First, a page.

An idea has emerged that the Trans-Pacific Partnership free trade pact can take effect among at least five nations such as Japan, Australia and New Zealand, negotiations sources said Wednesday.
The idea cropped up as the 11 states involved discussed what to do with the pact, from which the United States withdrew earlier this year after President Donald Trump took office, the sources told Kyodo News.
At the just-finished two-day meeting of top negotiators from the 11 parties, Tokyo argued for making the TPP take effect without the United States at an early date by tweaking the original agreement only slightly, they said.
But some countries, including Vietnam and Malaysia who had hoped to boost exports to the United States, are believed to have expressed reluctance to put the TPP into force without Washington.
Chile and Peru have shown no keen interest in a U.S.-absent TPP, the sources said. Canada and Mexico are noncommittal as they brace for renegotiations on the terms of the North American Free Trade Agreement with the United States, they said.
If differences are not bridged among the 11 countries, the five-or-more-nation solution could gain traction with free trade-oriented Singapore and Brunei counted as possible partners.
Tokyo had also expressed reluctance to have the TPP come into force without Washington amid concern a TPP is unlikely to provide a tailwind for Japanese exporters, such as automakers, without the United States, the biggest market in the grouping.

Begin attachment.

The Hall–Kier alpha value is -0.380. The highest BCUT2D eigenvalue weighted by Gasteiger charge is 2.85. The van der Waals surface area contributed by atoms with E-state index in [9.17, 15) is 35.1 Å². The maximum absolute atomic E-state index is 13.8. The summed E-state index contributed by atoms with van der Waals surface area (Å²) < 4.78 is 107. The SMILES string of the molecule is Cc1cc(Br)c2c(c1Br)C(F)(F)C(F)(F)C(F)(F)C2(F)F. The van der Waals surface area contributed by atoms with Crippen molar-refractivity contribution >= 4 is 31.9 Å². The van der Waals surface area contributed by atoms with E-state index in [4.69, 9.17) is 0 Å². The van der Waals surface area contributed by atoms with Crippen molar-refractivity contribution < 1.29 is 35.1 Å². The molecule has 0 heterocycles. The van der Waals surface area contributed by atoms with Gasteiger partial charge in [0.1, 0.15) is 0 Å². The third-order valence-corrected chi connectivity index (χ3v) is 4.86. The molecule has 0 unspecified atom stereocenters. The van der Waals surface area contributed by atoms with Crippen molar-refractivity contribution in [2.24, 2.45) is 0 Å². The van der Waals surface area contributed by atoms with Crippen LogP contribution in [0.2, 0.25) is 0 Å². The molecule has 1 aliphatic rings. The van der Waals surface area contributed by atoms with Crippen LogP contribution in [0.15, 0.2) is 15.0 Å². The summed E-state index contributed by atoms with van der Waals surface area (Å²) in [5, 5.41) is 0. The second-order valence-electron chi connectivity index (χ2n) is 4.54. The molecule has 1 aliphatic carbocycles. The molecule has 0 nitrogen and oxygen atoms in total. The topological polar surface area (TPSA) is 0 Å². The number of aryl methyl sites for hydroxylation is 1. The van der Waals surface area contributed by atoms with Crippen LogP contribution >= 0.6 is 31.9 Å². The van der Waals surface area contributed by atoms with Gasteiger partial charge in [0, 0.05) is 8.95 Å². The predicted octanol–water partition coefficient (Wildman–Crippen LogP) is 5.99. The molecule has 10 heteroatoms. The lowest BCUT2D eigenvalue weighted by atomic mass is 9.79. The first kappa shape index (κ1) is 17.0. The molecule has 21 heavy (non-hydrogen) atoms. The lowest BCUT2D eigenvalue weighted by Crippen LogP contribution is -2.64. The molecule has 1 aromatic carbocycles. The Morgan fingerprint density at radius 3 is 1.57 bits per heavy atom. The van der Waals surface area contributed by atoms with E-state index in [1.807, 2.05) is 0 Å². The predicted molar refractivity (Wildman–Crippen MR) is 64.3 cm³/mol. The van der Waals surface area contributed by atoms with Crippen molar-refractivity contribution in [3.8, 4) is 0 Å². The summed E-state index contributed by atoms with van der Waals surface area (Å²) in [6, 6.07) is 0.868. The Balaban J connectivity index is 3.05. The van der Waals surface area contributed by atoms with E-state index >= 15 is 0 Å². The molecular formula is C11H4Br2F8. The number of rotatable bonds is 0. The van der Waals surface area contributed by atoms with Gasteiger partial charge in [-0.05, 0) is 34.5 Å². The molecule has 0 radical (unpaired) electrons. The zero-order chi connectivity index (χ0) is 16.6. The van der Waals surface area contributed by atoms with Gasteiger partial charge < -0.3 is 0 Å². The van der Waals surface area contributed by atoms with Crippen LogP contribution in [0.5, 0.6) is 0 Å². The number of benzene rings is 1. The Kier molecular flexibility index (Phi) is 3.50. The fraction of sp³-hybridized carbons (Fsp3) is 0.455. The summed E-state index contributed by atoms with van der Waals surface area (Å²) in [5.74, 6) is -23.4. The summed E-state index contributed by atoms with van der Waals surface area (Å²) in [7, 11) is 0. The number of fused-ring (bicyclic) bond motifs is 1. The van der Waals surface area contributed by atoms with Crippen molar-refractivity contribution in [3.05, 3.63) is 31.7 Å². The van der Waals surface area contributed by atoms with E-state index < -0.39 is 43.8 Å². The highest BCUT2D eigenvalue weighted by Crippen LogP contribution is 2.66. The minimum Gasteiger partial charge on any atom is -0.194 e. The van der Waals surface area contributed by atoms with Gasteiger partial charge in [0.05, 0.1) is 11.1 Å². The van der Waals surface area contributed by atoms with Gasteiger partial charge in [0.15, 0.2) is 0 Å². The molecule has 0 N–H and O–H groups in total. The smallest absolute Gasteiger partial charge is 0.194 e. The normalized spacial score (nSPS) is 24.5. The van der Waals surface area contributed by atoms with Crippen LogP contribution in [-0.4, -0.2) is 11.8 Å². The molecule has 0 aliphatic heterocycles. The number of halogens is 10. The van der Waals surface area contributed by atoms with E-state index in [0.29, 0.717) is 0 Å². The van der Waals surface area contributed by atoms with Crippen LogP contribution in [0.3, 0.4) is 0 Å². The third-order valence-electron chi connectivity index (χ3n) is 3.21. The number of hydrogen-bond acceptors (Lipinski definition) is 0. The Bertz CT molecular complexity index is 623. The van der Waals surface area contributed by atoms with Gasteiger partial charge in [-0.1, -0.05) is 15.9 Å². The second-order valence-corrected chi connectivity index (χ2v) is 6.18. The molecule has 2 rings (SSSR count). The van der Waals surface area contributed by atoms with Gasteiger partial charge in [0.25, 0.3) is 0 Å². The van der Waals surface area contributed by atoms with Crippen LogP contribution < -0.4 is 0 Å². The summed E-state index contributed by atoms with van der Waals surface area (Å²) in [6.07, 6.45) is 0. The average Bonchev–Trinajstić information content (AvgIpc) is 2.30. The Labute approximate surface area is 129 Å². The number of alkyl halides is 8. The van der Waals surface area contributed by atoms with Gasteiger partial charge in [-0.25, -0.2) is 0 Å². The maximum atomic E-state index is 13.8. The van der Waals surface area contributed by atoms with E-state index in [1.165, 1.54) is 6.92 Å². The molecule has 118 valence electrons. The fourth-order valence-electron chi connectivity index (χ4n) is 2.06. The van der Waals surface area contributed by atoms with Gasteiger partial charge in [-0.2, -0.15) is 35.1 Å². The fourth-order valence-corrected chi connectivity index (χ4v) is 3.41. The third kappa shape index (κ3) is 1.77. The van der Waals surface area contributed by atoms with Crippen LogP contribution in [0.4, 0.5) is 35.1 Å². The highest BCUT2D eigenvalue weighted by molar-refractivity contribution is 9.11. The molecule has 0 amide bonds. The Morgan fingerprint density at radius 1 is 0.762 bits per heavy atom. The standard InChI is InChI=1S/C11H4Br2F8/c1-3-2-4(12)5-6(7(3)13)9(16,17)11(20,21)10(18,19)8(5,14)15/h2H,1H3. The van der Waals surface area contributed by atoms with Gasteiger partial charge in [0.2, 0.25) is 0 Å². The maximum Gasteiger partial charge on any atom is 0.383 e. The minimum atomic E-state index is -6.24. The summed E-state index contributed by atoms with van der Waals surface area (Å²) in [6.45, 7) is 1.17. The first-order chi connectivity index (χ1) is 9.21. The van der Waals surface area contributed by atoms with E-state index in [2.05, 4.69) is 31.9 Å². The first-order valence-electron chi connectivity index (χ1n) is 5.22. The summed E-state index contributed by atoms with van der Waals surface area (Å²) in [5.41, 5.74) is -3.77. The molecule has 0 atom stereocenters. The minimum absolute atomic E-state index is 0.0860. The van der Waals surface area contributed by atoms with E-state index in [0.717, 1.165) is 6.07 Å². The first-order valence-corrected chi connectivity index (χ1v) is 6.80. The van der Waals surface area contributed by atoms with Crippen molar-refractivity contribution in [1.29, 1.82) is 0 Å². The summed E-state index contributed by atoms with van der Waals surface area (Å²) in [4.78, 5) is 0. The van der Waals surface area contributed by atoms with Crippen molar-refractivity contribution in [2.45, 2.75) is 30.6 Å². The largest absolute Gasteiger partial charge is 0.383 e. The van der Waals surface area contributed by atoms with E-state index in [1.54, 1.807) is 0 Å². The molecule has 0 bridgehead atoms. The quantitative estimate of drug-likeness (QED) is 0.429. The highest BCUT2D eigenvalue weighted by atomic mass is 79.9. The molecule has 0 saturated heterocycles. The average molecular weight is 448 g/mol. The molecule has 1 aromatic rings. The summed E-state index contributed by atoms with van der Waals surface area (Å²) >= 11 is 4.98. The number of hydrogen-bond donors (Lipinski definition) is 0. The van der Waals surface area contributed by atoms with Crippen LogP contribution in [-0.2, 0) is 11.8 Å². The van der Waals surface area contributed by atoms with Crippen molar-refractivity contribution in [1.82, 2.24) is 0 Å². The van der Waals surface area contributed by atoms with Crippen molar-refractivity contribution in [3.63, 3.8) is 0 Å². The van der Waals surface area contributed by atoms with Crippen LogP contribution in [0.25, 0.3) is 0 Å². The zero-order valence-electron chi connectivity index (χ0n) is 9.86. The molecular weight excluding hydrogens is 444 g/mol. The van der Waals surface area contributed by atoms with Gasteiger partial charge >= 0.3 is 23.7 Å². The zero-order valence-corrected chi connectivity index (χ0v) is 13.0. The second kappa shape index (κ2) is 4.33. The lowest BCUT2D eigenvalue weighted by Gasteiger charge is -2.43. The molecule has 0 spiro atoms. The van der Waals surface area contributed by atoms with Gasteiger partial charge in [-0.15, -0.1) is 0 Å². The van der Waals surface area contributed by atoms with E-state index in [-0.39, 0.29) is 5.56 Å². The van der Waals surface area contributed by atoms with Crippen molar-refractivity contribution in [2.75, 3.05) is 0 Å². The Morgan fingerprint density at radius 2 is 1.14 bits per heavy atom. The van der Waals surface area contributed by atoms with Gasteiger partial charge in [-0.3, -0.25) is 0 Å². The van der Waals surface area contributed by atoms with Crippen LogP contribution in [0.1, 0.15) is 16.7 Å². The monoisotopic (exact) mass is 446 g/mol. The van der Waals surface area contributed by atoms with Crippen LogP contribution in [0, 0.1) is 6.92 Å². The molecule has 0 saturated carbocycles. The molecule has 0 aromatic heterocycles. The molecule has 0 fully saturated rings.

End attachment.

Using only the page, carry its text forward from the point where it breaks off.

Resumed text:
But with free trade perceived to be under threat with the rise of protectionism since the launch of the Trump administration, calls have been growing in the government for Tokyo’s leadership to keep up the momentum for free trade.
Japan’s chief negotiator, Keiichi Katakami, told reporters after the meeting that he called for a united front among the 11 states in charting the future course for the TPP.
He also said participants agreed to continue discussions on possible effectuation of the TPP, though he acknowledged that there exist divergent views among them.
“There was a shared view that we 11 countries should move things forward so as not to lose the momentum of the TPP,” Katakami said.
The negotiator talks will be followed by a meeting of the countries’ trade ministers later this month. Japan hopes to strike a new deal by mid-November, when a summit of the Asia-Pacific Economic Cooperation forum will be held in Vietnam.
The TPP was signed in February 2016 by Australia, Brunei, Canada, Chile, Japan, Malaysia, Mexico, New Zealand, Peru, Singapore, the United States and Vietnam — covering around 40 percent of the global economy.
Under current rules, the TPP’s implementation requires ratification by nations accounting for 85 percent of the combined gross domestic product of the 12 countries. The deal was therefore effectively dead following the withdrawal of the United States, as the country represents over 60 percent of the trade bloc’s GDP.